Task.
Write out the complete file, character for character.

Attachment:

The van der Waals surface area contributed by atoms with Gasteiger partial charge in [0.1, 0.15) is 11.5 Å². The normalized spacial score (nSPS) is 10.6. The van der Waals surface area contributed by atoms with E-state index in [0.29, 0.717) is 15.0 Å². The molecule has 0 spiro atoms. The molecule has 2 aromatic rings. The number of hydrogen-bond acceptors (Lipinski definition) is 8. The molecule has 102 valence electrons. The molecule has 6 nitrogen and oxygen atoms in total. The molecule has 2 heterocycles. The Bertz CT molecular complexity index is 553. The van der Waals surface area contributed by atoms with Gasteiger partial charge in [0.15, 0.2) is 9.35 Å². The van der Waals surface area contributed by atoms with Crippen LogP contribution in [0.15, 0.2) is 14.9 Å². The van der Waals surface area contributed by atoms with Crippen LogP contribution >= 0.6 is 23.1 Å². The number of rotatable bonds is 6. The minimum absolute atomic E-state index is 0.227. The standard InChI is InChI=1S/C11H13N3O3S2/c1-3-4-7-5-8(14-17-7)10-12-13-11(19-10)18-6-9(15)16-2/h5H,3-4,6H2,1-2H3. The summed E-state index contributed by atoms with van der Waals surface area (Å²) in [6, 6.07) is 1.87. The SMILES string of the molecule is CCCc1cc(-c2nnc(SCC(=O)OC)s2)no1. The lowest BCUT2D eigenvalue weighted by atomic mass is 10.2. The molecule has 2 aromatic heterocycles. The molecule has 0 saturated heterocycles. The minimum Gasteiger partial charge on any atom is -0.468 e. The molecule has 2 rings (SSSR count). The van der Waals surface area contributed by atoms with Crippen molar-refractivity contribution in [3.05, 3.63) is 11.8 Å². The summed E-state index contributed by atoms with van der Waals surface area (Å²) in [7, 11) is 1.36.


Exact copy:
The van der Waals surface area contributed by atoms with Gasteiger partial charge in [0.1, 0.15) is 11.5 Å². The normalized spacial score (nSPS) is 10.6. The van der Waals surface area contributed by atoms with E-state index in [0.29, 0.717) is 15.0 Å². The molecule has 0 spiro atoms. The molecule has 2 aromatic rings. The number of hydrogen-bond acceptors (Lipinski definition) is 8. The molecule has 102 valence electrons. The molecule has 6 nitrogen and oxygen atoms in total. The molecule has 2 heterocycles. The Bertz CT molecular complexity index is 553. The van der Waals surface area contributed by atoms with Gasteiger partial charge in [0.15, 0.2) is 9.35 Å². The van der Waals surface area contributed by atoms with Crippen LogP contribution in [0.15, 0.2) is 14.9 Å². The van der Waals surface area contributed by atoms with Crippen LogP contribution >= 0.6 is 23.1 Å². The number of rotatable bonds is 6. The minimum absolute atomic E-state index is 0.227. The standard InChI is InChI=1S/C11H13N3O3S2/c1-3-4-7-5-8(14-17-7)10-12-13-11(19-10)18-6-9(15)16-2/h5H,3-4,6H2,1-2H3. The summed E-state index contributed by atoms with van der Waals surface area (Å²) in [6, 6.07) is 1.87. The SMILES string of the molecule is CCCc1cc(-c2nnc(SCC(=O)OC)s2)no1. The lowest BCUT2D eigenvalue weighted by atomic mass is 10.2. The molecule has 2 aromatic heterocycles. The molecule has 0 saturated heterocycles. The minimum Gasteiger partial charge on any atom is -0.468 e. The molecule has 2 rings (SSSR count). The van der Waals surface area contributed by atoms with Crippen molar-refractivity contribution in [3.05, 3.63) is 11.8 Å². The summed E-state index contributed by atoms with van der Waals surface area (Å²) in [7, 11) is 1.36.